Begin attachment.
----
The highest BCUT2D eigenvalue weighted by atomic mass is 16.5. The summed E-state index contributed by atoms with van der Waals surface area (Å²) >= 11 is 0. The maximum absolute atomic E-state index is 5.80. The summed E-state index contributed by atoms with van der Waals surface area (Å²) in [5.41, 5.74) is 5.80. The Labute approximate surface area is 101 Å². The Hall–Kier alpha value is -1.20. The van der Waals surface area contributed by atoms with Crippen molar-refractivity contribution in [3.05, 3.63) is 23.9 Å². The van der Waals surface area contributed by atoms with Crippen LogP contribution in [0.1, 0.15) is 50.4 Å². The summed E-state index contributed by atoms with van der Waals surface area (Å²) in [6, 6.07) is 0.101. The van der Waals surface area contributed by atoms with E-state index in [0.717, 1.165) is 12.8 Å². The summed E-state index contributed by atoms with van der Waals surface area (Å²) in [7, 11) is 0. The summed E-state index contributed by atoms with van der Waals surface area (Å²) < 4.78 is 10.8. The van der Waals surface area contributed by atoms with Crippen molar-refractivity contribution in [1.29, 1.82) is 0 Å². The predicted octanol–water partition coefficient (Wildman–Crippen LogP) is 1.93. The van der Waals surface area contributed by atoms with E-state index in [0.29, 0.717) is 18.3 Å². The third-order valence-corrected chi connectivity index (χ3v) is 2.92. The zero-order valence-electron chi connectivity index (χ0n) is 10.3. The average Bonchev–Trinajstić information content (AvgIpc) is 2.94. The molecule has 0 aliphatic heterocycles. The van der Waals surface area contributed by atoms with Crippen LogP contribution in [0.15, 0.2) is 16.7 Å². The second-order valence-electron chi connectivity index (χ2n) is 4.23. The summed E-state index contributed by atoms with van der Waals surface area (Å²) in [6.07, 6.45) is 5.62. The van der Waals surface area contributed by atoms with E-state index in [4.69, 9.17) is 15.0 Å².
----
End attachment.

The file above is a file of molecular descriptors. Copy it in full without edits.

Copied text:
The highest BCUT2D eigenvalue weighted by atomic mass is 16.5. The summed E-state index contributed by atoms with van der Waals surface area (Å²) >= 11 is 0. The maximum absolute atomic E-state index is 5.80. The summed E-state index contributed by atoms with van der Waals surface area (Å²) in [5.41, 5.74) is 5.80. The Labute approximate surface area is 101 Å². The Hall–Kier alpha value is -1.20. The van der Waals surface area contributed by atoms with Crippen molar-refractivity contribution in [3.05, 3.63) is 23.9 Å². The van der Waals surface area contributed by atoms with Crippen LogP contribution in [0.1, 0.15) is 50.4 Å². The summed E-state index contributed by atoms with van der Waals surface area (Å²) in [6, 6.07) is 0.101. The van der Waals surface area contributed by atoms with E-state index in [0.717, 1.165) is 12.8 Å². The summed E-state index contributed by atoms with van der Waals surface area (Å²) in [7, 11) is 0. The summed E-state index contributed by atoms with van der Waals surface area (Å²) < 4.78 is 10.8. The van der Waals surface area contributed by atoms with Crippen molar-refractivity contribution in [1.29, 1.82) is 0 Å². The predicted octanol–water partition coefficient (Wildman–Crippen LogP) is 1.93. The van der Waals surface area contributed by atoms with E-state index in [0.29, 0.717) is 18.3 Å². The third-order valence-corrected chi connectivity index (χ3v) is 2.92. The zero-order valence-electron chi connectivity index (χ0n) is 10.3. The average Bonchev–Trinajstić information content (AvgIpc) is 2.94. The molecule has 0 aliphatic heterocycles. The van der Waals surface area contributed by atoms with Crippen LogP contribution in [0.15, 0.2) is 16.7 Å². The second-order valence-electron chi connectivity index (χ2n) is 4.23. The summed E-state index contributed by atoms with van der Waals surface area (Å²) in [6.07, 6.45) is 5.62. The van der Waals surface area contributed by atoms with E-state index in [4.69, 9.17) is 15.0 Å².